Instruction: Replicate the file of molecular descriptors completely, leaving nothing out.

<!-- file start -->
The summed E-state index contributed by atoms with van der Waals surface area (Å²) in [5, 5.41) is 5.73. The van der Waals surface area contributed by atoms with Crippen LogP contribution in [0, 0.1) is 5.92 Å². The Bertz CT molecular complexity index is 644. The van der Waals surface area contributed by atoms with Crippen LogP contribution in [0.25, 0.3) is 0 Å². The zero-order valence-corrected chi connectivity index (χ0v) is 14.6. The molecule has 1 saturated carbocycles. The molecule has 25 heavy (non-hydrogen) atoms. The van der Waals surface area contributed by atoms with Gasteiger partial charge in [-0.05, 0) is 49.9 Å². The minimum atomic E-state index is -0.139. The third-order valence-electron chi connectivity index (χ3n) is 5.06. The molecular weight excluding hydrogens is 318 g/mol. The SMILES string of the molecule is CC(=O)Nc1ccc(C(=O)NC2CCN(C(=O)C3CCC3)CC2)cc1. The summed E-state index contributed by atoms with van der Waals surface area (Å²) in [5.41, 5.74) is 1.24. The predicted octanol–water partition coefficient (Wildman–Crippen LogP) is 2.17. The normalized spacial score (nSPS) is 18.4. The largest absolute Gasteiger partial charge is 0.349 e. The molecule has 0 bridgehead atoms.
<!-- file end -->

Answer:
The summed E-state index contributed by atoms with van der Waals surface area (Å²) in [5, 5.41) is 5.73. The van der Waals surface area contributed by atoms with Crippen LogP contribution in [0, 0.1) is 5.92 Å². The Bertz CT molecular complexity index is 644. The van der Waals surface area contributed by atoms with Crippen LogP contribution in [0.25, 0.3) is 0 Å². The zero-order valence-corrected chi connectivity index (χ0v) is 14.6. The molecule has 1 saturated carbocycles. The molecule has 25 heavy (non-hydrogen) atoms. The van der Waals surface area contributed by atoms with Gasteiger partial charge in [-0.05, 0) is 49.9 Å². The minimum atomic E-state index is -0.139. The third-order valence-electron chi connectivity index (χ3n) is 5.06. The molecular weight excluding hydrogens is 318 g/mol. The SMILES string of the molecule is CC(=O)Nc1ccc(C(=O)NC2CCN(C(=O)C3CCC3)CC2)cc1. The summed E-state index contributed by atoms with van der Waals surface area (Å²) in [5.41, 5.74) is 1.24. The predicted octanol–water partition coefficient (Wildman–Crippen LogP) is 2.17. The normalized spacial score (nSPS) is 18.4. The largest absolute Gasteiger partial charge is 0.349 e. The molecule has 0 bridgehead atoms.